Health and well-being

We aim to advance cutting-edge medical treatments and improve insight into prevention strategies, developing high quality, low cost, sustainable and accessible healthcare for every stage of life, worldwide. Find out more below, and view the research highlights archive.

Health and well-being

Gloved hands holding syringe and vaccine

EPSRC Centre for Mathematics of Precision Healthcare

Europe has been named the most sceptical region on vaccine safety in the world; researchers surveyed nearly 66,000 people from 67 countries to explore their views on whether vaccines are important, safe, effective, and compatible with their religious beliefs.

Dr Pardo in the lab with CRUK PhD Student Stelios Chrysostomou

Cancer Research UK Imperial Centre

Dr Olivier Pardo and his research team are unravelling the mechanisms of drug resistance and metastasis (where cancer cells spread from the primary site to other parts of the body) in cancer:

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Anaesthesia, sleep and pain

Our researchers are interested in diverse neuroscientific themes, such as exploring how and why we sleep and the mechanics involved in the loss of consciousness after general anaestheic.

Leading the data revolution

How can we utilise the vast, and ever increasing, amount of data generated by modern society, and what difficulties and risks must we be aware of when producing, analysing and sharing this powerful information? Find out more below, and view the research highlights archive.

Health and well-being

Construction worker talking into walkie-talkie looking up at a bridge under construction

Collaboration with the Alan Turing Institute

How can data can ensure that vital infrastructures remain resilient and robust from improving airplane safety to stabilising bridges? Professor Mark Girolami: "The main vision is for engineering to enhance the safety of people and of property".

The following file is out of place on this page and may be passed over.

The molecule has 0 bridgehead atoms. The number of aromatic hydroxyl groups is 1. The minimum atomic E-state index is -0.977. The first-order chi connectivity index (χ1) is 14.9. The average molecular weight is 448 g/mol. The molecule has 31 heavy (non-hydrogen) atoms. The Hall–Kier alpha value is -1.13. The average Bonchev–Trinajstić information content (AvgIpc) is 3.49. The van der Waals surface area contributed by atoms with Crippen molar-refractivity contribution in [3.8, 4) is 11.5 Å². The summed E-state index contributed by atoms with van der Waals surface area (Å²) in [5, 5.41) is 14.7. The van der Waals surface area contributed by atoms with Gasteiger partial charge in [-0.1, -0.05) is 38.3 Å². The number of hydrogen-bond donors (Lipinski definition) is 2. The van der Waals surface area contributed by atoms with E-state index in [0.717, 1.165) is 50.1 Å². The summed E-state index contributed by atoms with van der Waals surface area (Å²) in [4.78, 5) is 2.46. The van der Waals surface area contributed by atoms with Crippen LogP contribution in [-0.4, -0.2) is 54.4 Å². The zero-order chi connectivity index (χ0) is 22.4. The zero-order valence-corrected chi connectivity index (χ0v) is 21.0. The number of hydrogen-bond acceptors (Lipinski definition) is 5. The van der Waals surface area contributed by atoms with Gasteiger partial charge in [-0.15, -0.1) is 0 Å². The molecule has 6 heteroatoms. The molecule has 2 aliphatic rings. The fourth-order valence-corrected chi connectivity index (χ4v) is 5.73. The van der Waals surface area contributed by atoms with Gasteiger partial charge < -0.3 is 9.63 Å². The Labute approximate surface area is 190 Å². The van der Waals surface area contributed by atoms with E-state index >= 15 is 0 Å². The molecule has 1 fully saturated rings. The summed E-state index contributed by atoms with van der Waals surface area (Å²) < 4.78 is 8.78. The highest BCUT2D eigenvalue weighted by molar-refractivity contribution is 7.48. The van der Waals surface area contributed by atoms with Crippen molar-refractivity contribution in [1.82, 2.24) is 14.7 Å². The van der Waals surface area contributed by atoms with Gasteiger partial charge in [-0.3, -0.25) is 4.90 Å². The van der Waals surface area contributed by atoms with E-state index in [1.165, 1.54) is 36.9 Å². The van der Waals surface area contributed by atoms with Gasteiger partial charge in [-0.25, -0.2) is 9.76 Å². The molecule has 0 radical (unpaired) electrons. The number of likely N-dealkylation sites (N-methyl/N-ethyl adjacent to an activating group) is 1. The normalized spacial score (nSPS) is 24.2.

Collecting data from regional water systems in the Himalayas

Facilitating sustainable development activities

Rivers, and the fresh water they produce, can be integral for local communities worldwide. In the Himalayan uplands water security can be compromised by the effects of natural disasters and climate change, and these challenges are compounded by lack of useful data about the regional water systems. Find out how Grantham Institute research is involving local communities in monitoring water and land resources, creating new data and knowledge, improving conventional decision making and optimising water resource benefits.

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Statistics in retail banking

Credit is an important, driving mechanism in the economy. The Consumer Credit Research Group focus their research on retail credit - that is, financial services for individual people, not corporations, investors, etc. Advances made by the group benefit consumers and the economy by helping to ensure that credit is given only when the applicant qualifies.